About a year ago, I started meditating. I’ve always believed in prayer, and I know that prayer is basically meditation. However, I also knew that my prayers were lacking. I saw a yoga magazine about meditation and felt that I should purchase it.
As I read through their meditation articles, I had a strong impression to start incorporating some of the yoga-principles into my own meditation (breath, posture, etc).
It has been a transformative experience. My prayers are much better and more meaningful, and I love finding examples of meditation throughout the scriptures.
There is a great example of the power of prayer and meditation found in 2 Nephi 4.
2 Nephi 4 is often considered to be “the psalm of Nephi.” His soul is pained – because of the anger he has towards his brothers. This entire chapter can show us the power of consistent meditation.
For now, I’ll only focus on one part that I find especially significant (today…!)
“O then, if I have seen so great things, if the Lord in his condescension unto the children of men hath visited men in so much mercy, why should my heart weep and my soul linger in the valley of sorrow, and my flesh waste away, and my strength slacken, because of mine afflictions?
And why should I yield to sin, because of my flesh? Yea, why should I give way to temptations, that the evil one have place in my heart to destroy my peace and afflict my soul? Why am I angry because of mine enemy?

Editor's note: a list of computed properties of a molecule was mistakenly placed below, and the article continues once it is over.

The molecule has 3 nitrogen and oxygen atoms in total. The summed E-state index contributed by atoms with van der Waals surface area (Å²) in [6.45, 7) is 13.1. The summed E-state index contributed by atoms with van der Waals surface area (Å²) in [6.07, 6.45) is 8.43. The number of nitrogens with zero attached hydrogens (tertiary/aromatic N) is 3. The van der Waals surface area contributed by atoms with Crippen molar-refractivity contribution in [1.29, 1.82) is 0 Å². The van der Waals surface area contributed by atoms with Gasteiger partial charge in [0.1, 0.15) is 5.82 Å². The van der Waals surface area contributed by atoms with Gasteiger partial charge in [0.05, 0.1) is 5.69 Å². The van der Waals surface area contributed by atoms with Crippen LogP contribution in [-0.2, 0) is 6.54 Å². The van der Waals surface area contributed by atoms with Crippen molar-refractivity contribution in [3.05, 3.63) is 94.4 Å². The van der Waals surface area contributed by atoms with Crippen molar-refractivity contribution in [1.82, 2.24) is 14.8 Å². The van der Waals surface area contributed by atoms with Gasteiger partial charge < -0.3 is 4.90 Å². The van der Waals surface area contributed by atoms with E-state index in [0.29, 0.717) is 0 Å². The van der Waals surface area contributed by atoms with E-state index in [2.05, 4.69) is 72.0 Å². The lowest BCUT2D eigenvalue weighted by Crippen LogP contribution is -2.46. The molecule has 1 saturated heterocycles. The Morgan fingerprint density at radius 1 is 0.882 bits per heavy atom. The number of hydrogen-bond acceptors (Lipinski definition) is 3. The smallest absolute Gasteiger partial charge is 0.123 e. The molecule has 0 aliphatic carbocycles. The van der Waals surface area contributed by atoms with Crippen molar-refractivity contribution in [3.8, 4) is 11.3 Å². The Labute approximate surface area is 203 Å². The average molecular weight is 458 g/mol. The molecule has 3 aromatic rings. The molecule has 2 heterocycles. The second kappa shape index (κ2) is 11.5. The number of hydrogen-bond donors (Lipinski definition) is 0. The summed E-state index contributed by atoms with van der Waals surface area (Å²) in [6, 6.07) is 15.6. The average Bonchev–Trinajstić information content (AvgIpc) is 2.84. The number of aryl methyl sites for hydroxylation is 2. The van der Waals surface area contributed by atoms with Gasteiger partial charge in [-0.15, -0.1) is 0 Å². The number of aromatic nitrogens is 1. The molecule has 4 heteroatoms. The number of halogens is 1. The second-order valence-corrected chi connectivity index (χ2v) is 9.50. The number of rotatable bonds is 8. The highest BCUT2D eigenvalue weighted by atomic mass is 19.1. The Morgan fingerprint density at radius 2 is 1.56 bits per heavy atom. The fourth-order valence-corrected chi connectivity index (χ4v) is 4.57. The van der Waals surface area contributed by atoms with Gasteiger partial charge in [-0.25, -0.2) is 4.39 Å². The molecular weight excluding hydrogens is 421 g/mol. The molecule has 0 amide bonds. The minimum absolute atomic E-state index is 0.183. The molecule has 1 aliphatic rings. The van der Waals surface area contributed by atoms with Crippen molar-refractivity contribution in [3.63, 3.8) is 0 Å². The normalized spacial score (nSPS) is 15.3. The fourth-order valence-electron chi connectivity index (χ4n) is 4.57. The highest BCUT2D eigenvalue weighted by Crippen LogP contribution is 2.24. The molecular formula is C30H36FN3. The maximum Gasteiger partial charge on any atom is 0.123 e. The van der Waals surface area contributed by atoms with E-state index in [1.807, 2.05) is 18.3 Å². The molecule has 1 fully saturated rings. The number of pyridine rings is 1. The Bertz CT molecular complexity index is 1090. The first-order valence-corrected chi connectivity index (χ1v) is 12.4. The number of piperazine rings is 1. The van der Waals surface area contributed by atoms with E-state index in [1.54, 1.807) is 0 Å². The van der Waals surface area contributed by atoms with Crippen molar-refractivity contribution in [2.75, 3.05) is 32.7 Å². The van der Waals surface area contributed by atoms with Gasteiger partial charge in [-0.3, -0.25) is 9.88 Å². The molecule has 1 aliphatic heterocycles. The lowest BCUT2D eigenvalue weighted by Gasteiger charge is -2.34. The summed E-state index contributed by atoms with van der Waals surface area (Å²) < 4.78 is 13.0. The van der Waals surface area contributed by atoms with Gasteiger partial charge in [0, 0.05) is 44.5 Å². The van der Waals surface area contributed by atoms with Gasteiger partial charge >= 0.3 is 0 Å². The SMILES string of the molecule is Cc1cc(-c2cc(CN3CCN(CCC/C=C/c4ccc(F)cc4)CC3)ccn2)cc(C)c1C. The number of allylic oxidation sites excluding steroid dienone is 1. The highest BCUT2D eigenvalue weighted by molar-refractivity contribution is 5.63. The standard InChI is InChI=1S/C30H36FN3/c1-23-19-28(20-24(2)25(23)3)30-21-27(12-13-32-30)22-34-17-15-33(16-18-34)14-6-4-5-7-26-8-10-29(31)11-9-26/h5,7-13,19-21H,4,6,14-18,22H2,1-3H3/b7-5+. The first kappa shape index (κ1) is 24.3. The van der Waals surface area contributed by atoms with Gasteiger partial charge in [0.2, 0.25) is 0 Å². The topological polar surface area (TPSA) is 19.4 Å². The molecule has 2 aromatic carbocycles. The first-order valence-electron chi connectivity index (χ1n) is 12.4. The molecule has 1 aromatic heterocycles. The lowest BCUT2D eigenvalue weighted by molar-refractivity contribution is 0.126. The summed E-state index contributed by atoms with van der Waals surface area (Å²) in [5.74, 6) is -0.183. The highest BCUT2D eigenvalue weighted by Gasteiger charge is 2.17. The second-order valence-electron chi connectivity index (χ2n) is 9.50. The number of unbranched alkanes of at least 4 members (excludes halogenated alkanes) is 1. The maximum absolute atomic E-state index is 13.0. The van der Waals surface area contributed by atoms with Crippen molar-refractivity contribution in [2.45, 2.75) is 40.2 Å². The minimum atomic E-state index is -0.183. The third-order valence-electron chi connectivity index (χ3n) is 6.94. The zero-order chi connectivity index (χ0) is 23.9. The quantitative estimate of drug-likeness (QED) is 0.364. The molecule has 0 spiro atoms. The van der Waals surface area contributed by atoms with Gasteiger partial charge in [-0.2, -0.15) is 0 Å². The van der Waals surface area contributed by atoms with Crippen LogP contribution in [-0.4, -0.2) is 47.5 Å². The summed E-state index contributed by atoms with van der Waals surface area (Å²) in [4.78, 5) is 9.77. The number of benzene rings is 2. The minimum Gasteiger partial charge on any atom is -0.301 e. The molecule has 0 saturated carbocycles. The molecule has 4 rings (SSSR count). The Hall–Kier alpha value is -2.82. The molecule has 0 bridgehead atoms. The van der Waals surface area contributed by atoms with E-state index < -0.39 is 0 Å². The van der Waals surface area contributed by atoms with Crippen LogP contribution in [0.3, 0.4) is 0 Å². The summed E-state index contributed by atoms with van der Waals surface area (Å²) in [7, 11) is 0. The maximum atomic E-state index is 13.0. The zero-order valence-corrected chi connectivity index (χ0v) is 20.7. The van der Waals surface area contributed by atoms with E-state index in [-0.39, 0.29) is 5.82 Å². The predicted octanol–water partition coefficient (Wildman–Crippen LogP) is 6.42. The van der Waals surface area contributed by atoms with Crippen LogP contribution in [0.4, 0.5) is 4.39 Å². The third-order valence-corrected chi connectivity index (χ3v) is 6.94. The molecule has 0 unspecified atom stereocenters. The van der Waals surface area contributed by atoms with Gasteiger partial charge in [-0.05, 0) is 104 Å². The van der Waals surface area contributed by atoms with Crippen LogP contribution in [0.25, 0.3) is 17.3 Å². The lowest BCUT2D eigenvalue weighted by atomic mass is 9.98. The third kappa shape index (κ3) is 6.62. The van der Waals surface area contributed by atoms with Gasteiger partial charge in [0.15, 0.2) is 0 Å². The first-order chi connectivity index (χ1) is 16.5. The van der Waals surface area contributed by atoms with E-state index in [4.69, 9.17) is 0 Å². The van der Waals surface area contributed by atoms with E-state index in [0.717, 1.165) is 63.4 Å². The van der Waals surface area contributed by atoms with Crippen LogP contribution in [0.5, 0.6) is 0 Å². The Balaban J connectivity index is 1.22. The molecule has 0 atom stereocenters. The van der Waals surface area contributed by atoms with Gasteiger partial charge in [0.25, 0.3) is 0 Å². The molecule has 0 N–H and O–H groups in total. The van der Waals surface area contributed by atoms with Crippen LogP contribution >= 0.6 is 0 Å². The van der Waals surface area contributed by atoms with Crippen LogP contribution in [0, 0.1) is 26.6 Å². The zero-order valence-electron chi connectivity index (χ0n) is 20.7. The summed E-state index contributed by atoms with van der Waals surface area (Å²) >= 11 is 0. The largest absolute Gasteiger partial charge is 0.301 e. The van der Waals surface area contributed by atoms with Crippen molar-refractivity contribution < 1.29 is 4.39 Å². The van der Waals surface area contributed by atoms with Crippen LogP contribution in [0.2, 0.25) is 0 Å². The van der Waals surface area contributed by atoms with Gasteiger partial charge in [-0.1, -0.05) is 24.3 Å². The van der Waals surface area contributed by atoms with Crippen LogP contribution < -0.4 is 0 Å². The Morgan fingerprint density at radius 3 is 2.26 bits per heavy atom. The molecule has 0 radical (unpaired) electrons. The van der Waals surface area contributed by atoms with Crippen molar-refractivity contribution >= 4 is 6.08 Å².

Awake, my soul! No longer droop in sin. Rejoice, O my heart, and give place no more for the enemy of my soul.
Do not anger again because of mine enemies. Do not slacken my strength because of mine afflictions.
Rejoice, O my heart, and cry unto the Lord, and say: O Lord, I will praise thee forever; yea, my soul will rejoice in thee, my God, and the rock of my salvation.” – 2 Nephi 4:26-30
Nephi’s brothers want to kill him. This is what has driven him to anger. Plus, let’s face it. Nephi has had to deal with his brothers for a lifetime. They haven’t been all that great to him.
I can see why Nephi is angry.
I know that I’ve been frustrated with people in my life (and none of them have have threatened to kill me). I remember a time, for example, when I was a little frustrated with my husband. I prayed about my frustration.
Instead of having the Lord respond, “You’re right! He’s being such a jerk!” I was brought to humility.
As we grow in our meditation, I think that we learn to do this ourselves, and Nephi is an example of this.
Instead of trying to justify his sin, he asks questions of himself. Nephi isn’t focused on how he has been wronged, he is focused on his agency. He doesn’t complain to God that Laman and Lemuel are trying to kill him. Instead, he focuses on his own knowledge, experience, actions, and testimony.
He knows so much. He has had so many blessings in his life. He lives in a promised land. And now, he is reacting to Laman and Lemuel’s antics?! No Way! Nephi shows us that consistent meditation will help us to become agents to act rather than be acted upon.
Instead of retaliating and further pushing this wedge between him and his brothers, he prays about his own reaction. He gives up his pride, he puts his trust in the Lord, and then he is strengthened.
Meditation and prayer will help to strengthen our resolve for our own agency, and this will bring so much more joy in our lives.